Anime Studio Pro 6 full review
Anime Studio Pro 6 is a professional animation tool that can create broadcast-quality animations complete with visual effects. Available in two versions, Debut and Pro (we’re reviewing the Pro version here), it offers a low-cost entry to the world of animation and a useful alternative to Flash for creating animation.
Smith Micro touts its software as being ideal for designers and artists who’ve never dipped their toes into animation. This is underpinned by Anime Studio’s support for importing both Photoshop and Illustrator native files. However, a lot of work can be done inside the software itself, with a full suite of vector-based drawing tools.
These tools work a lot like those found in Flash but behave sufficiently differently to Adobe’s system to have you scratching your head at first; after a short learning curve you’ll be drawing simple characters and props with ease, though. The basic tools include a Freehand Pencil tool, an Auto-Curve Bezier Point tool and a Primitive Shapes tool. There’s also a series of tools to quickly bend and twist your artwork intuitively. Adding perspective is a simple case of choosing the Perspective Points tool, clicking and dragging.
Similarly Anime Studio offers a range of options for shearing, bending and adding random displacement into your artwork. Although the tools may initially appear simplistic (and you won’t have the same degree of control as in Illustrator or Photoshop), once you’ve mastered the toolset it’s possible to create sophisticated art quickly.
You don’t need to master the drawing tools straightaway, however, as Smith Micro has included a range of pre-built assets, including its characters Jace, Thorn, and Thunder (a horse). These are useful for seeing how the bone system works – more on that later.
As well as the characters, the new library allows for easy browsing and insertion of a wide selection of assets. Some assets are pre-animated, allowing you to see in action how the software hangs together. While you might not want to use any of this supplied art long-term, it does enable you to quickly create your first animation without worrying about creating the cast. Including these pre-animated elements was a good decision on the part of Smith Micro, particularly as it hopes to persuade you to use its online marketplace for assets, where you can pick up free content as well as paid-for art.
Anime Studio Pro offers a simple-to-use bone system to help control how different parts of your character can move. If you’re familiar with the Puppet tool in After Effects, you’ll instantly feel at home with this concept. The software does a good job of working out how the regions where bones meet should bend to allow movement, making character animation a breeze, even for inexperienced users. This is the mainstay of Anime Studio Pro and makes it effortlessly usable.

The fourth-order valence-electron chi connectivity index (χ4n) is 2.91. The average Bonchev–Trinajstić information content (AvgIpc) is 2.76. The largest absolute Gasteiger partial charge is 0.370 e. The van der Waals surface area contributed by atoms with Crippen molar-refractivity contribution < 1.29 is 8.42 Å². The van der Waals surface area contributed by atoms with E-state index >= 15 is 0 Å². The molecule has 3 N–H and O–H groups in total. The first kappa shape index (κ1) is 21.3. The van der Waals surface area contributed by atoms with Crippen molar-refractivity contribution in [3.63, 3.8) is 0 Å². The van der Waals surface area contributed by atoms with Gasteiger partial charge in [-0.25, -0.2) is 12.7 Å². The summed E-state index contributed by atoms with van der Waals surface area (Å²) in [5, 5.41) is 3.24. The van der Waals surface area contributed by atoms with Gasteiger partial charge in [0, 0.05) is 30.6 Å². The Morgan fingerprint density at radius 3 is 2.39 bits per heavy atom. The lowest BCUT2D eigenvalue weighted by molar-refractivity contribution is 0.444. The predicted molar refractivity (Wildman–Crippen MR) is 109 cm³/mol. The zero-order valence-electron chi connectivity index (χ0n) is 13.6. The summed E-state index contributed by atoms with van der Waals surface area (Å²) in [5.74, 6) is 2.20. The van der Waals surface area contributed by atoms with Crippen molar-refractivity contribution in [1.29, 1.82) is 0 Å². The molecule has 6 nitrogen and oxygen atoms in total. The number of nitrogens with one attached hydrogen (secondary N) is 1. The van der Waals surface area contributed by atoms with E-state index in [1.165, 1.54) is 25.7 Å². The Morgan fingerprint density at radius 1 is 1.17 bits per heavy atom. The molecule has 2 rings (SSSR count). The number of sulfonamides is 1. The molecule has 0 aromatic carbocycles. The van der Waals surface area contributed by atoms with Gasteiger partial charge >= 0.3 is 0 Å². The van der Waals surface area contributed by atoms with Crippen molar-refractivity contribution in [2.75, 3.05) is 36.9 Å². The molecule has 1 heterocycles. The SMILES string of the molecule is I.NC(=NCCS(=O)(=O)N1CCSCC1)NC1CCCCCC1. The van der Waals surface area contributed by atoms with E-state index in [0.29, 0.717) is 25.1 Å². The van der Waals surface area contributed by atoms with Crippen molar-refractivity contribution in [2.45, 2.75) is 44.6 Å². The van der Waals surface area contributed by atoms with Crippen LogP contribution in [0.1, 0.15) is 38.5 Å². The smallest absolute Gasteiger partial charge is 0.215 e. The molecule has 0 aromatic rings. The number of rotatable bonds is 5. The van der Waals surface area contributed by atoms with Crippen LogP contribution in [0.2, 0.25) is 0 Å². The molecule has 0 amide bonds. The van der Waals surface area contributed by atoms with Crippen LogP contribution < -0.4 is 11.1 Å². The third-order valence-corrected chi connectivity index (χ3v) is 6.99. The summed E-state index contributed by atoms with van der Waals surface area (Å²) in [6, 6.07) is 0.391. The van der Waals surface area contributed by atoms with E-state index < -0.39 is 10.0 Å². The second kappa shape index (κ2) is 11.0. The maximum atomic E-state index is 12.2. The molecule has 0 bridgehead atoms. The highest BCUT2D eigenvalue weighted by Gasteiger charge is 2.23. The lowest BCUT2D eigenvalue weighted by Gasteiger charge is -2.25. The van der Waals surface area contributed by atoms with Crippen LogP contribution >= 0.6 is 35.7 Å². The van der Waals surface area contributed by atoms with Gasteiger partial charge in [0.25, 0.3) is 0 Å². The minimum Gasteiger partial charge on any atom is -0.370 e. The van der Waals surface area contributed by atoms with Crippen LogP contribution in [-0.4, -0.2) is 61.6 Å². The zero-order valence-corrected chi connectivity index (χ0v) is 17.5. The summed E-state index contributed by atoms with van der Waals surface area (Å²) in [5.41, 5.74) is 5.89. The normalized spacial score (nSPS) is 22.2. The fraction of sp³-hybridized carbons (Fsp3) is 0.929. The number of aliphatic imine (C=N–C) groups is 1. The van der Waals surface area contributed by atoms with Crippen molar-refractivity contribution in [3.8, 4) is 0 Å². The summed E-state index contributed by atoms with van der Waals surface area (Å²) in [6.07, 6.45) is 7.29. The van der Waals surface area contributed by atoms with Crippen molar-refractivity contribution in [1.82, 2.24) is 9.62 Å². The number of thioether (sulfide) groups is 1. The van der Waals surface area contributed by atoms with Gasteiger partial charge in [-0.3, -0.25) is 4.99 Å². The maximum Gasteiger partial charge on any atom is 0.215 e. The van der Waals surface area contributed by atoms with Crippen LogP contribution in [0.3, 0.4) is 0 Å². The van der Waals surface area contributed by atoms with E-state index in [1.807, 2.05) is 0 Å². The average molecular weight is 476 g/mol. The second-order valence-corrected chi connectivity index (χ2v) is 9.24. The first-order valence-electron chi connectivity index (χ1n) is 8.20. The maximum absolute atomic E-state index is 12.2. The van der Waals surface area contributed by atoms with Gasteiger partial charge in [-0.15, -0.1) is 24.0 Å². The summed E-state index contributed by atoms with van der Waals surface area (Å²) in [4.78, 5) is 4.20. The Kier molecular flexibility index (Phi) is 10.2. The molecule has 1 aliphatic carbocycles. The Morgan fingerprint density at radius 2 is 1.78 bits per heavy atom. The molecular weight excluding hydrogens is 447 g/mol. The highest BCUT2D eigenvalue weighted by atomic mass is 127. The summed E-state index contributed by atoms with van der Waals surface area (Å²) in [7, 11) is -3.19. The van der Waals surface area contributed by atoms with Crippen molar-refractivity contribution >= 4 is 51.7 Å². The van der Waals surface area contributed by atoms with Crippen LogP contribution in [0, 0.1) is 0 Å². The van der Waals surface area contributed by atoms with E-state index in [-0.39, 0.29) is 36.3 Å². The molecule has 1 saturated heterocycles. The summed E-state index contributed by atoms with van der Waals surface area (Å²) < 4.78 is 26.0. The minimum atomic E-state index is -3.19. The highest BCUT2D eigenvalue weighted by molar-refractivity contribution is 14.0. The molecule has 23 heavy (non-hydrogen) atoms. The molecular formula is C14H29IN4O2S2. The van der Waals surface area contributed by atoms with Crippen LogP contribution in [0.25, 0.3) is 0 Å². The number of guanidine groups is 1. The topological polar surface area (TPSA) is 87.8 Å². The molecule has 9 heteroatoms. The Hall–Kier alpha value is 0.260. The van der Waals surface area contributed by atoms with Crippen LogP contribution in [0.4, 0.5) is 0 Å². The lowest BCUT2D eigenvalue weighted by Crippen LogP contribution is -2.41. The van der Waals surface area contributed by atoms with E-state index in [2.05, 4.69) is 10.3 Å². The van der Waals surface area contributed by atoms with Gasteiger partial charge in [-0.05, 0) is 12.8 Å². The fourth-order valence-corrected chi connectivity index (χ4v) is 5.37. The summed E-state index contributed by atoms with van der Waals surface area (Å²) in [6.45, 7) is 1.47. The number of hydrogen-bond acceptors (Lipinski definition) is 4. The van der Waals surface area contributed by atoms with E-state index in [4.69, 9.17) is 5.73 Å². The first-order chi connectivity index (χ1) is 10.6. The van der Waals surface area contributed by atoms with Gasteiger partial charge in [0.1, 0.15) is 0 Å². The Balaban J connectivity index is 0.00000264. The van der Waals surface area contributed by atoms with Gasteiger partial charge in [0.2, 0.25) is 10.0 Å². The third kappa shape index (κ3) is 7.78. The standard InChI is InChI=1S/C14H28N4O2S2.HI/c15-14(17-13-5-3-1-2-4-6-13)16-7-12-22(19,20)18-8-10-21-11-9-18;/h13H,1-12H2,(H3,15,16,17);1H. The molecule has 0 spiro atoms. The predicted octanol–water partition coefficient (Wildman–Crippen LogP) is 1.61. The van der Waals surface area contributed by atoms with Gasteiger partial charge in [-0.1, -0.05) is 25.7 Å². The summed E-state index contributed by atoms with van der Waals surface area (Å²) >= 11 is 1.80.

Anime Studio Pro boasts a wealth of other features to make animation creation easier, including a tool that allows you to create special effects layers that simulate smoke, water or insects. Scripts are easy to add to a project and offer some useful customisation options.
Studio Pro 6 uses an audio waveform amplitude algorithm to calculate and automatically animate lip-synching for your characters. This generally works effectively, and takes a lot of the menial work out of creating the illusion of living characters.
Although the built-in drawing tools are usable, many digital artists will want to use their existing software of choice to create their assets. Thankfully, Anime Studio Pro 6 allows easy import of the most common formats, including PSD, AI, JPG, OBJ (for 3D elements) and existing movies. You do need to save your Illustrator artwork down to version 8, which limits some of the effects you can use, but this is a small price to pay for the ability to bring in complex artwork.
There’s also a new motion-tracking feature that allows you to glue an object to a motion-tracked point in imported video. This feature doesn’t offer the same sophistication as Apple’s Motion or Adobe’s After Effects, but it seems to work well when you choose a tracking point with a reasonable amount of contrast. There are no limits to the number of points you can track, which is a welcome bonus.
With support for 3D objects, Anime Studio Pro has opened the door to a broader range of animation options. Although 3D objects are supported natively, don’t expect to be able to adjust them in Studio Pro – you’ll need to use your existing 3D software to create and maintain your models. This does give you a useful outlet for your Daz Poser models, however, and making use of 3D models exclusively allows you to create an entirely different style of animation to the usual 2D drawn look. Camera controls make it a breeze to track, zoom, pan and tilt, and there are even a couple of camera scripts to simulate a hand-held camera or do an automatic orbit around your scene.
Anime Studio Pro has been built to allow easy export to a number of formats. As well as the usual QuickTime and JPEG animation profiles there’s built-in SWF export, which is ideal for users who deliver their content with Flash Player. Also, there’s a function that lets you upload an exported movie directly to YouTube, although if this isn’t your video-sharing site of choice you’ll need to go down the old-fashioned manual route.